If we document "the plan" before we do it, we can hopefully do it. In this case, that means which mappings we're going to change, and what to.

lokster: it should be sooner, hopefully this month... but we'll have to wait and see.

Paul Sladen (sladen) on 2011-02-23
tags: added: uff-locl
Paul Sladen (sladen) wrote :

Screengrab of current (0.71) locale tables for Russian/Serbian/Bulgarian.

Please could everyone double check that the locale mapping currently shipping in 0.71 (see screenshot) are current.

Paul Sladen (sladen) wrote :

Pango source for above:

  pango-view --markup uff-cyrillic-locale-0.71.pango.txt

lokster (lokiisyourmaster) wrote :

I can confirm that at least the Bulgarian letters look OK now.

Paul Sladen (sladen) wrote :

This a new upstream version of the Ubuntu Font Family. In addition to
the extensive bug fixes it doubles the number of .ttfs files, from four
to eight with the inclusion of Light, Medium and italics.

Upstream changelog:

2010-03-08 (Paul Sladen) Ubuntu Font Family version 0.71.2

* (Production) Adjust Medium WeightClass to 500 (Md, MdIt) (LP:
#730912)

2010-03-07 (Paul Sladen) Ubuntu Font Family version 0.71.1

* (Design) Add Capitalised version of glyphs and kern. (Lt, LtIt,
Md, MdIt) DM (LP: #677446)
* (Design) Re-space and tighen Regular and Italic by amount specified
by Mark Shuttleworth (minus 4 FUnits). (Rg, It) (LP: #677149)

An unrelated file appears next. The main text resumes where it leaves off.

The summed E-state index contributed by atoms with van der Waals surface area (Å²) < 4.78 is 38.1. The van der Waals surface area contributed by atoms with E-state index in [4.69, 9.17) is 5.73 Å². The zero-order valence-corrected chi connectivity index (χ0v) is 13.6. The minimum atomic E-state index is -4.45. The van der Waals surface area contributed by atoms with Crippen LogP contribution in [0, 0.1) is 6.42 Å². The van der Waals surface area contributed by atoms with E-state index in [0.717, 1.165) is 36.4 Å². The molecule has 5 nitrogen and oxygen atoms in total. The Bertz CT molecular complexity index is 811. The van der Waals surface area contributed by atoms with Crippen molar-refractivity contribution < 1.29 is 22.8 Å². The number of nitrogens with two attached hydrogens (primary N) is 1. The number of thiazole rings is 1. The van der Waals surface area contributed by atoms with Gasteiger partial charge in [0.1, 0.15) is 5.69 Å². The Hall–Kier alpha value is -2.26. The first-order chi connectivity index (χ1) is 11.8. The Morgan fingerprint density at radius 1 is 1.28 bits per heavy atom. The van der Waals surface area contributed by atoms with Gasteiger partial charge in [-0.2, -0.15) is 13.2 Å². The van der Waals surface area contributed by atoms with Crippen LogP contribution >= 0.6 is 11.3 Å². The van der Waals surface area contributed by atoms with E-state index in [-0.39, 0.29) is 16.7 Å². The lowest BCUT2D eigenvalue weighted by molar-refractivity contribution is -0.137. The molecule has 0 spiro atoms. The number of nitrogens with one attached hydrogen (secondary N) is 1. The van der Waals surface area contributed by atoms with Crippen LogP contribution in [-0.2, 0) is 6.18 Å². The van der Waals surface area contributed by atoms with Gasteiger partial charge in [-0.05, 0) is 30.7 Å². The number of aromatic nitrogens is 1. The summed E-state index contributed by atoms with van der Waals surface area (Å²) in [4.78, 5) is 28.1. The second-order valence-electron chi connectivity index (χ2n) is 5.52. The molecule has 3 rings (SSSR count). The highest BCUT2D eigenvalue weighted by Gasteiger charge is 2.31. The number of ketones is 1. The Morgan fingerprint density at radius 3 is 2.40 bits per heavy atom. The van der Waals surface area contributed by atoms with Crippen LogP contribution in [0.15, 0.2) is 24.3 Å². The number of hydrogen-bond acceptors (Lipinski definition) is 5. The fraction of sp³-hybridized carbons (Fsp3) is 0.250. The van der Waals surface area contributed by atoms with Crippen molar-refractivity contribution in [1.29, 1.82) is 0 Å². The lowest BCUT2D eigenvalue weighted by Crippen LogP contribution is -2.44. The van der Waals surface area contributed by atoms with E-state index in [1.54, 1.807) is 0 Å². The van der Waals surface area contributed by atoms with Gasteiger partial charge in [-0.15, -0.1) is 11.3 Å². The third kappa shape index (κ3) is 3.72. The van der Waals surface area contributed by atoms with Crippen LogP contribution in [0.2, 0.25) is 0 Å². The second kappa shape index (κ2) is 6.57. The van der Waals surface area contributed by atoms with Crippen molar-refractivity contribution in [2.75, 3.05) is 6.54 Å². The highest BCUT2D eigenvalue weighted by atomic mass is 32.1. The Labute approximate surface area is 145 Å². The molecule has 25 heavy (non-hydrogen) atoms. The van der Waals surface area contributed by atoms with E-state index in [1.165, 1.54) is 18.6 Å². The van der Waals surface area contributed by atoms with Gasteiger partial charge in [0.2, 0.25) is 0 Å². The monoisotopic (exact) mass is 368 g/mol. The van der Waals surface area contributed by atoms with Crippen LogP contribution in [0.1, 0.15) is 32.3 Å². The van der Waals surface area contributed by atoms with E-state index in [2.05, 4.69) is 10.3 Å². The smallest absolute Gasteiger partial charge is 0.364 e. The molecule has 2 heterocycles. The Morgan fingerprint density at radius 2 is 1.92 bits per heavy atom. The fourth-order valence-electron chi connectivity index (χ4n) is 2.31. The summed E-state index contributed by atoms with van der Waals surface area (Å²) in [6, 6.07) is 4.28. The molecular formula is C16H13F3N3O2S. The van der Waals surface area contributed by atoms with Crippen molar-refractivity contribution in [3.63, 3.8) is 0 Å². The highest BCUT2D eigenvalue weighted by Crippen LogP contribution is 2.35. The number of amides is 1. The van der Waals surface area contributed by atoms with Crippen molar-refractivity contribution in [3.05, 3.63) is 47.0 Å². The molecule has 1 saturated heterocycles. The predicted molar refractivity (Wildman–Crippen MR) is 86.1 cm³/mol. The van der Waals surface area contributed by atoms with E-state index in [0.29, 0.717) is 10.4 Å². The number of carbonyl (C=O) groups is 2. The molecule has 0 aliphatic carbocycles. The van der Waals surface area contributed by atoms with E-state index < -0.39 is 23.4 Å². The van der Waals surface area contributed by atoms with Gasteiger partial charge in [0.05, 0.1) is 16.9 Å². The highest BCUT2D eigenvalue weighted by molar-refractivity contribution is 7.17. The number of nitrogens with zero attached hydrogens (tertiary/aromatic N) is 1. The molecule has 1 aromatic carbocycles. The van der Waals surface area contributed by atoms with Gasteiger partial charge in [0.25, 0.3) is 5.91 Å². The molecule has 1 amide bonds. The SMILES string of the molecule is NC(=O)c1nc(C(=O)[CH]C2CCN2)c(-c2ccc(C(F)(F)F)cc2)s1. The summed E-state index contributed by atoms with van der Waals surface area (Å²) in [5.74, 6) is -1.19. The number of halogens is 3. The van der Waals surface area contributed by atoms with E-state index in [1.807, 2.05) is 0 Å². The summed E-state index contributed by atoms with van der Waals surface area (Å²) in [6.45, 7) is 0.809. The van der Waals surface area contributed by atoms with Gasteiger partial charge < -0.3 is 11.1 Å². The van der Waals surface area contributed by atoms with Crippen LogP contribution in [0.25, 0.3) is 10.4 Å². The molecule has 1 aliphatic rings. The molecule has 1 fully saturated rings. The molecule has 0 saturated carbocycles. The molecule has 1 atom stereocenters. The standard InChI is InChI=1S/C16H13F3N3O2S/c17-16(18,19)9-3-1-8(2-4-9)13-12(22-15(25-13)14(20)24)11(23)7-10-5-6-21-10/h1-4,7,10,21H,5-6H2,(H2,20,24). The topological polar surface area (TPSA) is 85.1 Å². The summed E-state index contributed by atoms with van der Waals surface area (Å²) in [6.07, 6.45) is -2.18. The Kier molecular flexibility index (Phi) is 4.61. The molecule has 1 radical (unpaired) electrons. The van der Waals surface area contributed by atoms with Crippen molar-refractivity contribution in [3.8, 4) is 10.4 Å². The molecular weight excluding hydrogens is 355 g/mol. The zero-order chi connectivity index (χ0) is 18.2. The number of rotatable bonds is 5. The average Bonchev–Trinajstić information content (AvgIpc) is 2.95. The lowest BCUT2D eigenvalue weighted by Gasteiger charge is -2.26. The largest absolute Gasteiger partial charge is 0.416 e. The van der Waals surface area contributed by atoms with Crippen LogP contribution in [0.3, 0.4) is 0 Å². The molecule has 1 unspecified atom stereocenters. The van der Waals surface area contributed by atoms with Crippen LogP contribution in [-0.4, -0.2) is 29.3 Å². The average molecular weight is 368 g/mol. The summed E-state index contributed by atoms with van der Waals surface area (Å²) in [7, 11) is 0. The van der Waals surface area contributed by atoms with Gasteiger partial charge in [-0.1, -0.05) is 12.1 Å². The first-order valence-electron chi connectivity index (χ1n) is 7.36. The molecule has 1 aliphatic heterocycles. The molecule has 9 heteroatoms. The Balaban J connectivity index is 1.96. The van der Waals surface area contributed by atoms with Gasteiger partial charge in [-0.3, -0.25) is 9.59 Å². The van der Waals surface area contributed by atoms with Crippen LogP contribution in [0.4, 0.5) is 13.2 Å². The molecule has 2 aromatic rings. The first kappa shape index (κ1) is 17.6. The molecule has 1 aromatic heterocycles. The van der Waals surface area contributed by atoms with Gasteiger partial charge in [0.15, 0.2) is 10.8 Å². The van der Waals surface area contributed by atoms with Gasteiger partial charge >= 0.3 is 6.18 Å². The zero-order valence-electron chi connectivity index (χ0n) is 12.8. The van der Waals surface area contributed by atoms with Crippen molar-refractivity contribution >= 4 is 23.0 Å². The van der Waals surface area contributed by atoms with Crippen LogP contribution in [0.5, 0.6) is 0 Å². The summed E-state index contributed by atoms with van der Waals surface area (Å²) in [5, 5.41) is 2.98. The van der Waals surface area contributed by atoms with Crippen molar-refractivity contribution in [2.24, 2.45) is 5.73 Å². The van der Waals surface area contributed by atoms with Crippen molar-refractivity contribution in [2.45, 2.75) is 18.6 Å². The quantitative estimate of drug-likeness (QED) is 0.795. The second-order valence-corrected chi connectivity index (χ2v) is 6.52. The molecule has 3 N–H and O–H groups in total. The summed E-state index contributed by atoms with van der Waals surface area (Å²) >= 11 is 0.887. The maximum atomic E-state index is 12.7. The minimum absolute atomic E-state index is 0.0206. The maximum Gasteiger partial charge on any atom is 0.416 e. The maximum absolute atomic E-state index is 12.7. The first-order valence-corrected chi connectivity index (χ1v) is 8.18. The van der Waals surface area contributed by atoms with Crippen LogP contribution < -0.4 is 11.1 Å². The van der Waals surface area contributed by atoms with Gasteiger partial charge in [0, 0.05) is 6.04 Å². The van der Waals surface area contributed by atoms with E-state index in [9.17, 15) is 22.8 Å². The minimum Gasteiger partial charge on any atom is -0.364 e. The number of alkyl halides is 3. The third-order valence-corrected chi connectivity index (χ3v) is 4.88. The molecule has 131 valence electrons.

* (Design) Design: Latin (U+0192) made straight more like l/c f with
tail (LP: #670768)
* (Design) (U+01B3) should have hook on right, as the lowercase
(U+01B4) (LP: #681026)
* (Design) Tail of Light Italic germandbls, longs and lowercase 'f'
to match Italic/BoldItalic (LP: #623925)
* (Production) Update <case> feature (Lt, LtIt, Md, MdIt). DM
(LP: #676538, #676539)
* (Production) Remove Bulgarian locl feature for Italics. (LP: #708578)
* (Production) Update Description information with new string:
"The Ubuntu Font Family are libre fonts funded by Canonical Ltd
on behalf of the Ubuntu project. The font design work and
technical implementation is being undertaken by Dalton Maag. The
typeface is sans-serif, uses OpenType features and is manually
hinted for clarity on desktop and mobile computing screens. The
scope of the Ubuntu Font Family includes all the languages used
by the various Ubuntu users around the world in tune with
Ubuntu's philosophy which states that every user should be able
to use their software in the language of their choice. The